Cognitive behavioral therapy (CBT) is an effective treatment for many patients suffering from major depressive disorder (MDD), but predictors of treatment outcome are lacking, and little is known about its neural mechanisms. We recently identified longitudinal changes in neural correlates of conscious emotion regulation that scaled with clinical responses to CBT for MDD, using a negative autobiographical memory-based task.
We now examine the neural correlates of emotional reactivity and emotion regulation during viewing of emotionally salient images as predictors of treatment outcome with CBT for MDD, and the relationship between longitudinal change in functional magnetic resonance imaging (fMRI) responses and clinical outcomes. Thirty-two participants with current MDD underwent baseline MRI scanning followed by 14 sessions of CBT. The fMRI task measured emotional reactivity and emotion regulation on separate trials using standardized images from the International Affective Pictures System. Twenty-one participants completed post-treatment scanning. Last observation carried forward was used to estimate clinical outcome for non-completers.
Pre-treatment emotional reactivity Blood Oxygen Level-Dependent (BOLD) signal within hippocampus including CA1 predicted worse treatment outcome. In contrast, better treatment outcome was associated with increased down-regulation of BOLD activity during emotion regulation from time 1 to time 2 in precuneus, occipital cortex, and middle frontal gyrus.
CBT may modulate the neural circuitry of emotion regulation. The neural correlates of emotional reactivity may be more strongly predictive of CBT outcome. The finding that treatment outcome was predicted by BOLD signal in CA1 may suggest overgeneralized memory as a negative prognostic factor in CBT outcome.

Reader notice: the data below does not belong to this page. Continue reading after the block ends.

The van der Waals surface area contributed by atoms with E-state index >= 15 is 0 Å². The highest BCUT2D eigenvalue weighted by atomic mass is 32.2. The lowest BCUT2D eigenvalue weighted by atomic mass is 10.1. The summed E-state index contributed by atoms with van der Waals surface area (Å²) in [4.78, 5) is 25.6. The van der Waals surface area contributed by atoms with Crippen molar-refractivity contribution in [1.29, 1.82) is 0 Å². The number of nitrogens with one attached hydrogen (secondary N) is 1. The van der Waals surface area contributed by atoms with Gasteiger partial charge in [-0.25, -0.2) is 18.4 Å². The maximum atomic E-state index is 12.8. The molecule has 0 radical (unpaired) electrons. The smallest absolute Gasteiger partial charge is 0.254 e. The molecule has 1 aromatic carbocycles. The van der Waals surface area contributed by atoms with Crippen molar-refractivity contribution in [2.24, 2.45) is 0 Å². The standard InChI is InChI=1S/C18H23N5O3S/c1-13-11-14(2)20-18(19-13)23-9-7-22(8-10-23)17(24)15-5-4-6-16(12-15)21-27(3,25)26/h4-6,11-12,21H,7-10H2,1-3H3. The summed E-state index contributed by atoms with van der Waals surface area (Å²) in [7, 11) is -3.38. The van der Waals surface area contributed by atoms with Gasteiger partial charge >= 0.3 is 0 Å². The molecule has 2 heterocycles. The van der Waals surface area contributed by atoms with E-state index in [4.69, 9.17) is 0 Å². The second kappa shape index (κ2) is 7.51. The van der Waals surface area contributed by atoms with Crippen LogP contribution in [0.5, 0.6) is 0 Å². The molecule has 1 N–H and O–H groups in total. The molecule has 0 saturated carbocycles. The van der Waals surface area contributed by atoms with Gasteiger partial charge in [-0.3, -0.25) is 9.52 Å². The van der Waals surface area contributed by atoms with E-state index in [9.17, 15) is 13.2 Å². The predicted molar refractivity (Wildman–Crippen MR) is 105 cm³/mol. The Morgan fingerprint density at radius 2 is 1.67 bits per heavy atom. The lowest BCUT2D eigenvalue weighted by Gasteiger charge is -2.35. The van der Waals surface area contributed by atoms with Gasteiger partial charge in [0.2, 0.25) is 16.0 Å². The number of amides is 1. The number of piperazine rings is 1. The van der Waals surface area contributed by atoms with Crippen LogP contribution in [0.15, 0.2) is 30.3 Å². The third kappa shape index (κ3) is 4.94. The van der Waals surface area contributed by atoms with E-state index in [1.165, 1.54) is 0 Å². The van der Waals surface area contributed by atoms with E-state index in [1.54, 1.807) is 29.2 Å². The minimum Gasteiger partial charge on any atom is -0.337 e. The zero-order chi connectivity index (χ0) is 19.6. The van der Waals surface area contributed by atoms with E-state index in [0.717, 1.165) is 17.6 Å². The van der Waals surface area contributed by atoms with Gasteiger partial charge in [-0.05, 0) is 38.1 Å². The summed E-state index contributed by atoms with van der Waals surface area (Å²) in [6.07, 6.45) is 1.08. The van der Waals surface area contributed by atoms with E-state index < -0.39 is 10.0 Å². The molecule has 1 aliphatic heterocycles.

Major depressive disorder (MDD) is a leading cause of disease burden worldwide, with lifetime prevalence in the United States of 17%. Here we present the results of the first prospective, large-scale, patient- and rater-blind, randomized controlled trial evaluating the clinical importance of achieving congruence between combinatorial pharmacogenomic (PGx) testing and medication selection for MDD.
1,167 outpatients diagnosed with MDD and an inadequate response to ≥1 psychotropic medications were enrolled and randomized 1:1 to a Treatment as Usual (TAU) arm or PGx-guided care arm. Combinatorial PGx testing categorized medications in three groups based on the level of gene-drug interactions: use as directed, use with caution, or use with increased caution and more frequent monitoring. Patient assessments were performed at weeks 0 (baseline), 4, 8, 12 and 24. Patients, site raters, and central raters were blinded in both arms until after week 8. In the guided-care arm, physicians had access to the combinatorial PGx test result to guide medication selection. Primary outcomes utilized the Hamilton Depression Rating Scale (HAM-D17) and included symptom improvement (percent change in HAM-D17 from baseline), response (50% decrease in HAM-D17 from baseline), and remission (HAM-D17<7) at the fully blinded week 8 time point. The durability of patient outcomes was assessed at week 24. Medications were considered congruent with PGx test results if they were in the ‘use as directed’ or ‘use with caution’ report categories while medications in the ‘use with increased caution and more frequent monitoring’ were considered incongruent. Patients who started on incongruent medications were analyzed separately according to whether they changed to congruent medications by week8.